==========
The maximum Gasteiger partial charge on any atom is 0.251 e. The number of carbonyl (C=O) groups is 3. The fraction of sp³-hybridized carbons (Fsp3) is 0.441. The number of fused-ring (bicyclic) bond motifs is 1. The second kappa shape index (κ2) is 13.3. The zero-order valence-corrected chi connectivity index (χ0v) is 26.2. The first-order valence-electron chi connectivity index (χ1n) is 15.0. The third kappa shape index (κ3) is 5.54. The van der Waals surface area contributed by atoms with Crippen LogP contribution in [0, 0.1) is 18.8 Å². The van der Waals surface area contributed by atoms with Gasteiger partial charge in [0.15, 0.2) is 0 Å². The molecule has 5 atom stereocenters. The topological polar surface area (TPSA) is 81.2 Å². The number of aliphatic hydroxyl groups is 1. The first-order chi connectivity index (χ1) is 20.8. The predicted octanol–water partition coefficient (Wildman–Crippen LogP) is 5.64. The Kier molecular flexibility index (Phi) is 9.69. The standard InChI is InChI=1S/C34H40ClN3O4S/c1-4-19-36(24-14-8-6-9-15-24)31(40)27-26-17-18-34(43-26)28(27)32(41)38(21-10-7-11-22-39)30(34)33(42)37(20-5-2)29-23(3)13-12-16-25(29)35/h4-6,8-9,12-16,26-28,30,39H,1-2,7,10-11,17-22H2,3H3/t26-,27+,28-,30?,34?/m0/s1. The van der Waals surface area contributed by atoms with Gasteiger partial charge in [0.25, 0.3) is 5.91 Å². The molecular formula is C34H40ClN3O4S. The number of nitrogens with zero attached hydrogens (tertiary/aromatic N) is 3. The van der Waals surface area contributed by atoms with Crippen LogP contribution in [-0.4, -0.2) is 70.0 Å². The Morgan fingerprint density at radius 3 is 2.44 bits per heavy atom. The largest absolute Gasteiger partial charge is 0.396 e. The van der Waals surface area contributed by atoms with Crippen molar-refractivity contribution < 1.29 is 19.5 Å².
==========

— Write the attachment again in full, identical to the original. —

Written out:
The maximum Gasteiger partial charge on any atom is 0.251 e. The number of carbonyl (C=O) groups is 3. The fraction of sp³-hybridized carbons (Fsp3) is 0.441. The number of fused-ring (bicyclic) bond motifs is 1. The second kappa shape index (κ2) is 13.3. The zero-order valence-corrected chi connectivity index (χ0v) is 26.2. The first-order valence-electron chi connectivity index (χ1n) is 15.0. The third kappa shape index (κ3) is 5.54. The van der Waals surface area contributed by atoms with Crippen LogP contribution in [0, 0.1) is 18.8 Å². The van der Waals surface area contributed by atoms with Gasteiger partial charge in [0.15, 0.2) is 0 Å². The molecule has 5 atom stereocenters. The topological polar surface area (TPSA) is 81.2 Å². The number of aliphatic hydroxyl groups is 1. The first-order chi connectivity index (χ1) is 20.8. The predicted octanol–water partition coefficient (Wildman–Crippen LogP) is 5.64. The Kier molecular flexibility index (Phi) is 9.69. The standard InChI is InChI=1S/C34H40ClN3O4S/c1-4-19-36(24-14-8-6-9-15-24)31(40)27-26-17-18-34(43-26)28(27)32(41)38(21-10-7-11-22-39)30(34)33(42)37(20-5-2)29-23(3)13-12-16-25(29)35/h4-6,8-9,12-16,26-28,30,39H,1-2,7,10-11,17-22H2,3H3/t26-,27+,28-,30?,34?/m0/s1. The van der Waals surface area contributed by atoms with Gasteiger partial charge in [0.25, 0.3) is 5.91 Å². The molecular formula is C34H40ClN3O4S. The number of nitrogens with zero attached hydrogens (tertiary/aromatic N) is 3. The van der Waals surface area contributed by atoms with Crippen LogP contribution in [-0.4, -0.2) is 70.0 Å². The Morgan fingerprint density at radius 3 is 2.44 bits per heavy atom. The largest absolute Gasteiger partial charge is 0.396 e. The van der Waals surface area contributed by atoms with Crippen molar-refractivity contribution < 1.29 is 19.5 Å².